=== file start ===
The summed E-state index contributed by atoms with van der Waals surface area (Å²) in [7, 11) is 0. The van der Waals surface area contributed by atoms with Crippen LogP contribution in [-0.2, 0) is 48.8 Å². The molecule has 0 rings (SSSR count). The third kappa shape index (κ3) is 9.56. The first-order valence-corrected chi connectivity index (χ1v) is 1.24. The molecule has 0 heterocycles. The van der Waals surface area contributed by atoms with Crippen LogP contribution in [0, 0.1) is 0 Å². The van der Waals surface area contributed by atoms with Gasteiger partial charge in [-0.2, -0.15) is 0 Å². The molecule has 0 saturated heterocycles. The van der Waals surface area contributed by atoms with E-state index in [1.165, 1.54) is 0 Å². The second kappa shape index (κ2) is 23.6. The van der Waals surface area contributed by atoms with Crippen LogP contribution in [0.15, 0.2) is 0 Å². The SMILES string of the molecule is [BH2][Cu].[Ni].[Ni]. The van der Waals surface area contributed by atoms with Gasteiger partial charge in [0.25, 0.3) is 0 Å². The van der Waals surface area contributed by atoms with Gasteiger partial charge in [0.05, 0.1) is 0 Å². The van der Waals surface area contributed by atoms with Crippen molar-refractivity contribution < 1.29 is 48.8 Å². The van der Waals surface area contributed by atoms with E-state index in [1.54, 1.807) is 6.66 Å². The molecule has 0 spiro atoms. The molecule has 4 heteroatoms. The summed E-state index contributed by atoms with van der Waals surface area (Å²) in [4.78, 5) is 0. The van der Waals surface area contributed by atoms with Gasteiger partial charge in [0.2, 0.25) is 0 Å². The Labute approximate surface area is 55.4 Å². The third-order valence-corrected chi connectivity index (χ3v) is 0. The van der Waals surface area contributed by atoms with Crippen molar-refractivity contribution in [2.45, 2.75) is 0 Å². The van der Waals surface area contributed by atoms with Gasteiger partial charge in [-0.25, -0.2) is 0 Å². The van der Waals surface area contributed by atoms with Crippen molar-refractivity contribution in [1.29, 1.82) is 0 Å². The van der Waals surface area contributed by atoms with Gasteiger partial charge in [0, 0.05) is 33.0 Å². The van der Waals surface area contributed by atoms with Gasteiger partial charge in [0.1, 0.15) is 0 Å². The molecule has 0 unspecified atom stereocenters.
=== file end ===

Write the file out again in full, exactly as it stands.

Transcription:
The summed E-state index contributed by atoms with van der Waals surface area (Å²) in [7, 11) is 0. The van der Waals surface area contributed by atoms with Crippen LogP contribution in [-0.2, 0) is 48.8 Å². The molecule has 0 rings (SSSR count). The third kappa shape index (κ3) is 9.56. The first-order valence-corrected chi connectivity index (χ1v) is 1.24. The molecule has 0 heterocycles. The van der Waals surface area contributed by atoms with Crippen LogP contribution in [0, 0.1) is 0 Å². The van der Waals surface area contributed by atoms with Gasteiger partial charge in [-0.2, -0.15) is 0 Å². The molecule has 0 saturated heterocycles. The van der Waals surface area contributed by atoms with E-state index in [1.165, 1.54) is 0 Å². The second kappa shape index (κ2) is 23.6. The van der Waals surface area contributed by atoms with Crippen LogP contribution in [0.15, 0.2) is 0 Å². The SMILES string of the molecule is [BH2][Cu].[Ni].[Ni]. The van der Waals surface area contributed by atoms with Gasteiger partial charge in [0.25, 0.3) is 0 Å². The van der Waals surface area contributed by atoms with Gasteiger partial charge in [0.05, 0.1) is 0 Å². The van der Waals surface area contributed by atoms with Crippen molar-refractivity contribution < 1.29 is 48.8 Å². The van der Waals surface area contributed by atoms with E-state index in [1.54, 1.807) is 6.66 Å². The molecule has 0 spiro atoms. The molecule has 4 heteroatoms. The summed E-state index contributed by atoms with van der Waals surface area (Å²) in [4.78, 5) is 0. The van der Waals surface area contributed by atoms with Gasteiger partial charge in [0.2, 0.25) is 0 Å². The Labute approximate surface area is 55.4 Å². The third-order valence-corrected chi connectivity index (χ3v) is 0. The van der Waals surface area contributed by atoms with Crippen molar-refractivity contribution in [2.45, 2.75) is 0 Å². The van der Waals surface area contributed by atoms with Gasteiger partial charge in [-0.25, -0.2) is 0 Å². The van der Waals surface area contributed by atoms with Crippen molar-refractivity contribution in [1.29, 1.82) is 0 Å². The van der Waals surface area contributed by atoms with Gasteiger partial charge in [0, 0.05) is 33.0 Å². The van der Waals surface area contributed by atoms with Gasteiger partial charge in [0.1, 0.15) is 0 Å². The molecule has 0 unspecified atom stereocenters.